Lancet Infectious Diseases
May 2017 Volume 17 Number 5 p461-562 e128-e165
Released on March 24, in ample time for World Malaria Day on April 25, WHO’s A Framework for Malaria Elimination is the first time WHO returns to this significant topic since 2007. Given the launch of this update to the framework it is fitting that the theme for World Malaria Day will ambitiously be “End Malaria for Good”. Within the theme of ending malaria for good there will be particular focus on prevention through the use of insecticide-treated nets and indoor spraying. Prevention has been a significant factor in the reduction of infections and deaths over the past 17 years.
Crucially, WHO has avoided a rigid approach to its framework, acknowledging the need for ongoing revision should new tools and strategies emerge. Pedro Alonso, Director of the Global Malaria Programme, emphasises that the framework does not offer a one size fits all approach; each country is to tailor the interventions to suit local needs. This flexibility is refreshingly pragmatic and stands a greater chance of success.
One tangible gap in the framework is its focus on only two species of the human malaria parasite: Plasmodium falciparum and Plasmodium vivax. The other species (Plasmodium malariae, Plasmodium ovale, and the zoonotic Plasmodium knowlesi) get scant mention. When some species are not factored into the equation it becomes difficult to understand how the ultimate aim of elimination can be achieved. However, taking such a critical view might allow the best to become the enemy of the good. The opening paragraph of the framework lays out why the focus is on P falciparum and P vivax: they pose the greatest threat. And the inclusion of P vivax is a notable advance given this was once considered a neglected parasite.
Nonetheless, the promotion of a strategy that is not comprehensive does risk saving up problems for the future.
To reach the milestones of WHO’s Global Technical Strategy 2016–2030, the pace of progress must be rapidly accelerated. Progress has been particularly difficult in low-income countries. It does not take an inspired leap of imagination to grasp that funding is a limiting factor—in 2015, requirements to support malaria programmes were forecast at US$6·4 billion by 2020, $7·7 billion by 2025, and $8·7 billion by 2030. Thankfully, as noted in the January Editorial in this journal, despite early concerns about the incoming US administration, crucial investment from the USA is likely to be forthcoming, which sends a powerful signal to other partners.
In 2015, when the millennium development goal for malaria was declared met, many stakeholders were at pains to express that this achievement was only the end of the beginning and too soon for any sort of victory celebration. That the framework still focuses on the low-hanging fruit of “areas of low transmission that are progressing to zero” highlights how much there is still to do. Adding to the complexity of the task ahead is the emergence of antimalarial resistance. In this issue, Mallika Imwong and colleagues chronicle the spread of artemisinin-resistant P falciparum in the Greater Mekong subregion. Their worrying conclusion is that elimination of P falciparum malaria from this region should be accelerated while available antimalarial drugs still remain effective. Although not part of the new framework, WHO did release a strategy specific to this region in November, 2016.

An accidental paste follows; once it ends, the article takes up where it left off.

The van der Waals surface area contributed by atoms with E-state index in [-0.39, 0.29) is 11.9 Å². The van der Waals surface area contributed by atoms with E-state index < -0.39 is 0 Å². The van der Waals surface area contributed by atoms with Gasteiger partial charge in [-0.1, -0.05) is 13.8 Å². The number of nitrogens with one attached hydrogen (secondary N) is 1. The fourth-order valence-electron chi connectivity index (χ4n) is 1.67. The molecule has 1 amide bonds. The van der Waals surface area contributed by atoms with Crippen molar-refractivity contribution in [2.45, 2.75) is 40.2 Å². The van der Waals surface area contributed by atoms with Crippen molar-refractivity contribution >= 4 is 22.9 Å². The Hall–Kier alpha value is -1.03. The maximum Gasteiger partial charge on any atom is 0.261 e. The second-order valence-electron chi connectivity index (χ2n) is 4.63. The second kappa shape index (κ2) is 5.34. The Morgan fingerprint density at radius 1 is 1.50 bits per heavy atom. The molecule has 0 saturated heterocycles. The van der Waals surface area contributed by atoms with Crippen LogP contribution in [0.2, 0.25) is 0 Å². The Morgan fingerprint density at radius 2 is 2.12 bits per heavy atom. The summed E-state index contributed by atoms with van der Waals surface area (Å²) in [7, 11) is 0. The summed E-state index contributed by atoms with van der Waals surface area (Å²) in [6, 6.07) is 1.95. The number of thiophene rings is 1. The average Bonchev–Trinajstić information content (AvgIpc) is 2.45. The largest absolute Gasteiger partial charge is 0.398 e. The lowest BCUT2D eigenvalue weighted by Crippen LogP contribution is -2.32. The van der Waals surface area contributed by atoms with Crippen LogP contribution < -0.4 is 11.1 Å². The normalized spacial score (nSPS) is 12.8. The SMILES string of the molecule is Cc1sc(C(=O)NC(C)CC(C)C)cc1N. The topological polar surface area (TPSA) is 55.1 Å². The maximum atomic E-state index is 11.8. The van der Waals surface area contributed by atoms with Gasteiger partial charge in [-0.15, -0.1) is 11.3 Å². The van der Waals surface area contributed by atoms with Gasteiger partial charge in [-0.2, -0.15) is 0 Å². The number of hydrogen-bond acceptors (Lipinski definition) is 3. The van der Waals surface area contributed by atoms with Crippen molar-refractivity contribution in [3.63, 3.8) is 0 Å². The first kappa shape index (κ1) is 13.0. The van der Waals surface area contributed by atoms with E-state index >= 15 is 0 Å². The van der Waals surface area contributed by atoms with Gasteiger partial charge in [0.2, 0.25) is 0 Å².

A section on innovation and research rounds out the framework, providing a very brief outline of ongoing work. Substantial advances have been made. For example, in this issue Mahamadou Sissoko, Sara Healy, and colleagues report for the first time on the safety and efficacy of a P falciparum sporozoite vaccine in the field. Also, progress is being made in the development of new treatments. Recently online in The Lancet Infectious Diseases, James McCarthy and colleagues and Mihály Sulyok and colleagues reported early trials of a new, long-lasting antimalarial, DSM265. Although clearly at an early stage of development, a new treatment offers some hope that it might be possible to keep pace with the emergence of antimalarial resistance.
A notable addition to the framework is the outlining of the requirements for achieving and maintaining malaria elimination. Included among these requirements is a greater emphasis on health systems. If applied with care, this focus on health systems could have broader benefits than on malaria alone. As with any document aimed at policymakers, the aims (ie, elimination) can seem very ambitious; however, as evident from progress so far, ambition is a strategy that has served the malaria community well.